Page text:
I remained undeterred – uninformed would, admittedly, be a more accurate description – and turned off the pavement onto an overgrown track that looked promising, heading for the nearest empty-looking region on the entirely inadequate Washington state highway map I had just purchased at a gas station.

An hour later, I was forced to admit my plan might suffer some not insignificant flaws, as I was now riding through a forest fire.

I had unwittingly ridden into the destruction of the catastrophic 33,000 hectare Colockum Tarps Fire of 2013.

Squinting through acrid smoke, I was soon lost in a labyrinth of ridges and canyons lit by flickering flames. Dismissing the obvious strategy – Just stop, you moron! – I rode through the murk until I regained enough sense to become acutely anxious about my dwindling fuel supply. Thankfully, I had stumbled across the Columbia River and found a spot to set up camp. It was clearly not a good idea to continue riding.

Hey — this isn’t on the map…

Naturally the next morning I continued riding. I did ponder the idea of retracing my route but, of course, dismissed that thought as spineless and unworthy. But the GPS – its memory card positively bursting with detailed maps of riding areas far beyond the hazy eastern horizon – displayed nothing but my location marker and track. I was a triangle trailing a pink line across grey emptiness. I looked up from the screen; grey, smoky emptiness swallowed the trail up ahead, too. So I guess everything must be fine then….

Oh, I see: I’m right here. That’s not even slightly useful.

I forged ahead, focusing on the tiny arrow that was me, moving across the blankness of the tiny screen of the useless GPS – including when I should have been focusing instead on the old mining road cutting across the hillside I was traversing. So, at a barely discernible curve, I launched the Husky off the mining road and onto the rocky slope below.

Is this why they say, “Look where you want to go?”

I’m not sure what it actually means when people say someone was “knocked out.”

I suppose it could be the disorienting loss of a period of time – seconds, minutes? – or the peculiar displaced feeling of abruptly discovering you are situated somewhere which you don’t recall having any role in your plans whatsoever. As I say, I’m not sure. I am quite positive, though, that such an experience always concludes with a demonstration of the kind of language a person used to pick up on the docks and on whaling ships and today learns on the Internet.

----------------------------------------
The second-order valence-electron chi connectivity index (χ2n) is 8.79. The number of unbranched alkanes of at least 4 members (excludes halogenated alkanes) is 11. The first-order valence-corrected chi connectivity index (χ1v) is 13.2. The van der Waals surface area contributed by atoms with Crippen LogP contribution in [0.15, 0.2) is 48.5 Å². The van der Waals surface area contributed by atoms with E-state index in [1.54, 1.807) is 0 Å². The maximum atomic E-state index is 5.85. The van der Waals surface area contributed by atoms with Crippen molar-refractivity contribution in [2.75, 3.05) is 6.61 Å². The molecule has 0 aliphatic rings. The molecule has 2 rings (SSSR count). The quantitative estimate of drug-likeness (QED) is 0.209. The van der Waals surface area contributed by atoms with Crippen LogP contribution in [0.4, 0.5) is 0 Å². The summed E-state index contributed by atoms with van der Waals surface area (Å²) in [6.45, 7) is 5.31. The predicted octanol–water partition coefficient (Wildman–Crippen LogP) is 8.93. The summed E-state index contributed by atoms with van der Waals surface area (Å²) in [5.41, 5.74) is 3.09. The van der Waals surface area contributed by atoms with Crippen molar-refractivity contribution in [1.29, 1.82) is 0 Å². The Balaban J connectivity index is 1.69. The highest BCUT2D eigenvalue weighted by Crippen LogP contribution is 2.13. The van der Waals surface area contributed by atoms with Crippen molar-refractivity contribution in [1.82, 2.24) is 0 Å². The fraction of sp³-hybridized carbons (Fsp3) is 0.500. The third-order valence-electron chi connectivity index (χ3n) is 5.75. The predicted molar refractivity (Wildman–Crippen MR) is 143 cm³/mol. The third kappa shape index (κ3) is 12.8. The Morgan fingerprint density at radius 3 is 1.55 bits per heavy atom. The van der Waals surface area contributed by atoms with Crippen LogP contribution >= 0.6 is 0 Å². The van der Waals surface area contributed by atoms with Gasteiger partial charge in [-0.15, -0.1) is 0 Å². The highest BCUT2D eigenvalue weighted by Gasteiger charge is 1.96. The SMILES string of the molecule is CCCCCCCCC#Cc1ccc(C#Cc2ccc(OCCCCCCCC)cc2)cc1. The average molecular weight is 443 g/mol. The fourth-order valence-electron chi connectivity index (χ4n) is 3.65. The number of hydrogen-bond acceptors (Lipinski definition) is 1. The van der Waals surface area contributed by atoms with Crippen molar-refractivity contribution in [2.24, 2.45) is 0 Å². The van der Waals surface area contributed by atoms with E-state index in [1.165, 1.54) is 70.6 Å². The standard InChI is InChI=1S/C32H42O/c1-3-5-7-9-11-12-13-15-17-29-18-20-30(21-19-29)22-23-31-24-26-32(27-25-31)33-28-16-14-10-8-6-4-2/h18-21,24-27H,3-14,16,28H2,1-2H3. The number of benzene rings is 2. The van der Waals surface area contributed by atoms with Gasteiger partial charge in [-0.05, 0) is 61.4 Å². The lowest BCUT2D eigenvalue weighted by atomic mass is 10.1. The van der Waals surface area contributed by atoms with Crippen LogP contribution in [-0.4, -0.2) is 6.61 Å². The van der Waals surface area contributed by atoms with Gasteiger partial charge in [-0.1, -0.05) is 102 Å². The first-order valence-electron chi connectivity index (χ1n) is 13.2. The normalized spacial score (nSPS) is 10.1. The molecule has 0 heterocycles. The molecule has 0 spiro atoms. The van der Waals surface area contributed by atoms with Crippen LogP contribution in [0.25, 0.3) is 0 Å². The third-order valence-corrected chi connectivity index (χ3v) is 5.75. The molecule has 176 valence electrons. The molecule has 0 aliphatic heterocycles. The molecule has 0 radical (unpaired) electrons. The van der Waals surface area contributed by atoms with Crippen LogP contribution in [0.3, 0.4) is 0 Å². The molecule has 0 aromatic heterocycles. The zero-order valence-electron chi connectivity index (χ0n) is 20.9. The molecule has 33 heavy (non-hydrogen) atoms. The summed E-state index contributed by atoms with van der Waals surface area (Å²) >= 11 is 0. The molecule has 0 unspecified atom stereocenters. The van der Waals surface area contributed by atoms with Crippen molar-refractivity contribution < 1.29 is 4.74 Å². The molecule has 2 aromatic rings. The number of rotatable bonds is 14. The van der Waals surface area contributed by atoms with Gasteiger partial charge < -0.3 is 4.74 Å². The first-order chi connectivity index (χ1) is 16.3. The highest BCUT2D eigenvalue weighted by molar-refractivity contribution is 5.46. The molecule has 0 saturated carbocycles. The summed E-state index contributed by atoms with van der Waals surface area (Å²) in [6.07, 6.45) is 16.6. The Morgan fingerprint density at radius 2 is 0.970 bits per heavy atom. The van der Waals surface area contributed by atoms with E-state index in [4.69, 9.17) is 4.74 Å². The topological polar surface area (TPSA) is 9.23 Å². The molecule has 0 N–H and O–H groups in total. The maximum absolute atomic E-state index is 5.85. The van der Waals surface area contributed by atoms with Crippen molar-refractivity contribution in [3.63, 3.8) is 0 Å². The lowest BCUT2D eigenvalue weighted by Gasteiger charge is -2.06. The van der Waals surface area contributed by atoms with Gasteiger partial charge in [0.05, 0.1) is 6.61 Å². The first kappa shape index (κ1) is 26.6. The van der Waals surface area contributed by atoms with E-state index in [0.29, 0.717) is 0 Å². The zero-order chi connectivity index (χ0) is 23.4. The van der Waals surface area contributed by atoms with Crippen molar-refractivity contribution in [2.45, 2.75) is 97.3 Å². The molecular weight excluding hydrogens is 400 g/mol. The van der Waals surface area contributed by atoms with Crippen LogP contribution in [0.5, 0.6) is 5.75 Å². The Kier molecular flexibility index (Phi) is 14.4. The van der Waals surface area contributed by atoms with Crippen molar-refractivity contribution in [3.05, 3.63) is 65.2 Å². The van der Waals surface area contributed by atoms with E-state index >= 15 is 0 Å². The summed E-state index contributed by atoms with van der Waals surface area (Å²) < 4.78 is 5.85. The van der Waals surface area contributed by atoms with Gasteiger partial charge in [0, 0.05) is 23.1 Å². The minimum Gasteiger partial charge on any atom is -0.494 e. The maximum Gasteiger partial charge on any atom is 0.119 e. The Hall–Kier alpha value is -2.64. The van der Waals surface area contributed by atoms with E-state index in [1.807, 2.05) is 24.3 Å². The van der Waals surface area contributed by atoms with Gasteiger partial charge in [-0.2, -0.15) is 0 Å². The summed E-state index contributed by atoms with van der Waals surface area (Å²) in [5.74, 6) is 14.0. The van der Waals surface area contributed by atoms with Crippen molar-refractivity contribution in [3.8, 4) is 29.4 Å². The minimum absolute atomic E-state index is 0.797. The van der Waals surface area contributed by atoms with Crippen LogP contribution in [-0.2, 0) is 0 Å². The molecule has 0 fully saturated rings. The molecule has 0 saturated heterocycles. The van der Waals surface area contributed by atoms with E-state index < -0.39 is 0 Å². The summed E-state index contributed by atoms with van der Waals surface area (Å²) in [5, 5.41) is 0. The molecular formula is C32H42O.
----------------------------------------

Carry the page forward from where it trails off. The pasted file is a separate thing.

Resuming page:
Favoring my left ankle, and, actually, most of that leg, along with sundry other joints, I haltingly improvised repairs. Then I restarted the bike and cajoled it back to the road, uncertain about the implications of the pool of coolant left behind on the rocks. That uncertainty about the damage I may have done to a radiator morphed into an entirely unwelcome certainty as a sizable cloud of steam erupted from under the Husky’s fuel tank. I had been creeping slowly along the path – because, you might recall, I was operating on the fumes that had been the only thing remaining in my fuel tank since the night before – and I had just overwhelmed the limits of a damaged cooling system in the balmy 40o C temperatures of an August day on an arid plateau during a forest fire.

Not lacking a sense of irony, Francine followed the steam with a sputtering from her fuel pump.

We were now out of gas.

I pushed the bike under some scorched pine trees and broke out the magic. You know: JB Weld, hose clamps and zip-ties. I prepared to conduct marginally more thorough repairs to the damaged radiator. The heat was overwhelming, even in the broken shade the trees offered now that the sky was clearing and the sun was vengeful. So I stripped to my…well, let’s just say I stripped, and began disassembling the Husqvarna. That’s when the hornet stung me on the…right there. Sensitive location. Insert euphemism here. You know what I’m talking about, right? And you know that old saying, “They won’t bother you, if you don’t bother them”? Yeah, I used to believe that one, too.

Letting the JB Weld work its magic

Eventually, repairs were complete. I set up camp in an early-evening twilight of dissipating smoke and settled in for a sweltering night, giving the metal epoxy time to metamorphose into unbreakable steel, because somebody told me it would do that if I used the stuff correctly and deserved good karma and loved children and small animals.

Washington, yes. Definitely.

Morning arrived, and I consulted my crisp new state map, using it to accurately pinpoint my location: yep, I was definitely in Washington. Reassured, I strode off down a rocky trail heading north, and, I hoped, towards a town. Or a gas station. Or a place that wasn’t on fire. Remembering vividly the aftermath of tangling with ill-behaved hornets while naked, I was sensibly clad in a protective bathing suit and flip-flops.